Savannah Wolfson: #CrackdownOnCrime: What Does It Mean?

Savannah Wolfson: #CrackdownOnCrime: What Does It Mean?

One of my closest friends is an artist, a kind and compassionate woman who seeks peace and smiles everywhere she goes. She is also a survivor of horrific domestic violence. Her abuser tried to murder her. He violated his restraining order 84x in Routt County.

Usually, when we talk about high crime rates, everyone points to Denver. Our streets are cleaner, our people are friendly, and our schools don’t have metal detectors at the entrance. We don’t think about crime until it hits close to home, and then those who see it up close know that our system is failing victims. The truth is, we have a dark way of handling domestic violence around these parts. Abusers are often let out on the streets on PR bonds, with no ankle monitor. They are free as they keep their victims in a prison of terror.

Local law enforcement feels helpless. I talked to one officer in Steamboat Springs who said, “The ink isn’t even dry on the arrest paperwork before they’re let out again.” What a thankless job. While rehabilitation of abusers is possible at times, the needs of victims must always come first, and law enforcement needs to be supported.

Here are some more examples: “In Routt County, 336 domestic violence cases from 2018 to 2020 resulted in the defendant being issued a PR bond…” Failure to protect: A system meant to support defendants often backfires on victims of domestic violence | SteamboatToday.com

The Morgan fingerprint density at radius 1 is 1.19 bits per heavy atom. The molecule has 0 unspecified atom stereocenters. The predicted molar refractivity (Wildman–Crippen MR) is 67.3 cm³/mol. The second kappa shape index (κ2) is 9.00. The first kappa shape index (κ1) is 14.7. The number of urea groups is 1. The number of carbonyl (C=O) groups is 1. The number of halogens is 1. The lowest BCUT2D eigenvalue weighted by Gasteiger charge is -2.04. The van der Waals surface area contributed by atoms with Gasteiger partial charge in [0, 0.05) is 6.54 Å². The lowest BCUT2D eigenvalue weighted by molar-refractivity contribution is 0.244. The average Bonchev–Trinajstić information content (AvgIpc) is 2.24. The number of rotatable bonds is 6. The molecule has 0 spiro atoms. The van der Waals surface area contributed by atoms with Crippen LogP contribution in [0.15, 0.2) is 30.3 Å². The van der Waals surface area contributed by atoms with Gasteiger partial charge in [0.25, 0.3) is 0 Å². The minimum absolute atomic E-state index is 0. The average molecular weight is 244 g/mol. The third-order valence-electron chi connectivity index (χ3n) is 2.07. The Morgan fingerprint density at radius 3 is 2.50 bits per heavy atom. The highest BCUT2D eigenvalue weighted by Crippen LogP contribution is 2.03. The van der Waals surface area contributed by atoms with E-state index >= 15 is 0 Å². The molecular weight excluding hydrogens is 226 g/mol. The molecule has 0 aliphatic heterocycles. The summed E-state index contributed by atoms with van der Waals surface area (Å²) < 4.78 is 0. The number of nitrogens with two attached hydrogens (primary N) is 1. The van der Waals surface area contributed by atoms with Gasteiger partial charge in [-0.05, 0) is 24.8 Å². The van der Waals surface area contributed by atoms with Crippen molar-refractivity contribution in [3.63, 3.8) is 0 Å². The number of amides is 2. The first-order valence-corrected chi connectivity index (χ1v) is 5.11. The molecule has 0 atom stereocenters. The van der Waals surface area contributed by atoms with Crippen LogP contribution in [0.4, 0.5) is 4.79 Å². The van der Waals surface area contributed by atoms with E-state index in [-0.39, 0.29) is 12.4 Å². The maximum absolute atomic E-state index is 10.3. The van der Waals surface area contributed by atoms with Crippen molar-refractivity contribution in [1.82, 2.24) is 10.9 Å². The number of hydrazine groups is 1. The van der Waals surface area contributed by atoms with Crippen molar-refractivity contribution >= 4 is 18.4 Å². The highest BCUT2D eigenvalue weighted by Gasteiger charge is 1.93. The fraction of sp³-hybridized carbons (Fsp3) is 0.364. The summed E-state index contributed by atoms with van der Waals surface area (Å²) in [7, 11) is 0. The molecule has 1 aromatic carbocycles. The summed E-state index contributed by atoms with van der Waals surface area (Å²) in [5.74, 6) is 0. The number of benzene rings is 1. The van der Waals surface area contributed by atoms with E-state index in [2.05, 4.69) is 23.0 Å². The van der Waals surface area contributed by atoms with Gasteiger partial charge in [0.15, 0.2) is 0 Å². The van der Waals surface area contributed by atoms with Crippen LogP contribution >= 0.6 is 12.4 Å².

“‘a piece of paper won’t stop a gun or a knife blade. I’ve seen the scenario many times where someone gets arrested for domestic violence, they get out, and they’re arrested again within days,’ Karzen said. ‘At that point, the victim is terrorized, the victim loses trust in the system, and then the offender, to the extent there was hope of recovery and rehabilitation, is now facing more serious charges.’ Oak Creek shooter had history of domestic violence, was repeatedly let out on PR bond | SteamboatToday.com

PR bonds should never be issued for violent crime. The main reason we keep violent criminals behind bars is to keep victims safe. Routt County is my backyard, and I’ve observed this locally for a few years now, but I hear these stories across the district. If you have one to share, please contact me at wolfson@savannah4hd26.com. I want to keep you in mind as I work on this at the state Capitol.

Finally, I’m excited to receive the endorsement of my local sheriff, Garrett Wiggins. I’m proud that my local law enforcement friends are also backing my candidacy, putting up signs in their yards and telling their friends to vote for me. These men and women are my heroes, the ones who run towards the danger instead of away from it, and it is humbling to receive their support. They are villainized in Colorado just for doing their jobs. It was the same party who touted “defund the police,” who has also let abusers run free across the state, and seeks to disarm the innocent. I will always stand up for our law enforcement to be able to do their jobs with more training, not less funding. We need to support them as they defend the innocent.

Standing up for victims–this is what it means to #CrackdownOnCrime.

If you want to see a strong advocate for victims go to the Colorado State House, please invest in this campaign today. Our investment limit is $800 per person, and even $20 a month makes a big difference!

SOURCE: Savannah Wolfson for House District 26